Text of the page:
Finding a path to an Indian city’s future

How do you integrate a historic ‘cow path’ into a bustling and expanding modern city?

That’s one of the issues University of Wisconsin-Milwaukee architecture students looked at in their studies of the “urban edge” in Chandigarh, India’s first planned city.

Chandigarh – designed by renowned French architect Le Corbusier and built between 1955-1965 – is booming, but its sprawling growth threatens the traditions of existing historic villages in or near the city.

A dozen UWM students, led by Associate Professor of Architecture Manu P. Sobti, went to India in January 2015 to work with architecture students from Chandigarh College of Architecture, looking at the issues that have developed in the boundary areas between the bustling and very modern city and two pre-existing adjoining villages.

When the students returned to Milwaukee, they spent the spring 2015 semester in a studio working to build maps and models of these villages to help the local people make decisions on how rural ways of life can co-exist with the urban pressures typical of a thriving city.

Their design ideas were included in “Urban Edge 2015,” an exhibit in Chandigarh commemorating the 50th anniversary of Le Corbusier’s death. The exhibit ended in early October, but the models will remain on permanent display in the city’s museum. The School of Architecture and Urban Planning’s group were the only international presenters during the anniversary, according to Sobti. Their findings will be discussed at an upcoming international symposium, the “Urban Edge-Redux,” 1-5:30 p.m. Friday, Oct. 30, in the Architecture and Urban Planning Building, room 110. The concept of the “edge” will also be examined in The Urban Edge(s): Positions & Methods Seminar, 2-4 p.m. Oct. 15 in the Architecture and Urban Planning Building, room 345.

“We did come up with ideas, not really to help the village residents, but to essentially map what they do,” Sobti said. “No one had mapped the agricultural plots and the paths and the homes and how they all come together.” That’s why one student focused on mapping those easily missed ‘cow paths’ – where the animals had meandered through a maze of temple ponds and groves of trees for centuries.

The entire project, the Chandigarh symposium and fall seminars, all are funded through the prestigious biennial Urban Edge Award, which the School of Architecture and Urban Planning established in 2009. In previous years, the award had gone to individual architects. This year, Sobti, decided to try something different. He wanted to engage students and the community in looking at how global issues like suburbanization, sustainability and urban-rural divides express a country’s culture, and are playing out far from the U.S.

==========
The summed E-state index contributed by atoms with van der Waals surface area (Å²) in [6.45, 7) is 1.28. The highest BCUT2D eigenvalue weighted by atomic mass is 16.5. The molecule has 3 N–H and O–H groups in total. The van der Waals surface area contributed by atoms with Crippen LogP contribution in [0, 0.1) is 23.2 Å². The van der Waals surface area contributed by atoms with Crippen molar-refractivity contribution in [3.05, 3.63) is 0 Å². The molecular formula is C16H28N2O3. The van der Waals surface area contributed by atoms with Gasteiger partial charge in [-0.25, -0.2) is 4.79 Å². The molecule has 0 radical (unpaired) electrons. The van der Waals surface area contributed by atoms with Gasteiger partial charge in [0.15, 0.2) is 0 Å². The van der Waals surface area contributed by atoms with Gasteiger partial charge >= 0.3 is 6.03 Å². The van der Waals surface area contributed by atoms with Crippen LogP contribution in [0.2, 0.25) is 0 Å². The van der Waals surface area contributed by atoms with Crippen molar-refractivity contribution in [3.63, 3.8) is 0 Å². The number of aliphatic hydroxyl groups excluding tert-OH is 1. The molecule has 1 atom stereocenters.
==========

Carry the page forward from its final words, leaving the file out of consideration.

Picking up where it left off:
The challenge, said Sobti, is that areas at the edges and boundaries of cities often grow up separately from urban centers, without sustained direction or planning, and sometimes trampling a rural way of life in the process. Chandigarh, which has been nominated as a UNESCO World Heritage Site, was an excellent place to start.

When Le Corbusier (born Charles-Édouard Jeanneret-Gris) planned Chandigarh, he left about 20 existing nearby rural villages intact within the urban plan, hoping that they would somehow smoothly and naturally meld with the future plan of the new city. That’s not the way it worked out.

“What is happening is that there are ‘zones of contention,’ where new building types are emerging,” Sobti said. “Sometimes, it is beautiful; sometimes it is cataclysmic. It is sad to see that this space of reconciliation – this space of joining – has not really been dealt with.”

The spread of cities at the expense of villages is a growing trend all over India, according to Sobti. “It is particularly happening in the matrices of spaces between cities. India is building highways and some of these are going through the hearts of sleepy and idyllic villages. They are changing really fast in a really dismal way.”

Sobti designed the studio so that UWM students and their Indian colleagues could generate discussion about a different approach to planning for and around the edges of cities and their neighboring villages. While architects usually think in terms of cities, villages like those around Chandigarh deserve to be considered in their own right because they’ve been there longer than the city, Sobti said.

“We don’t want this to be merely an academic exercise, and these design propositions, mappings and models can be the basis for an urban project.”

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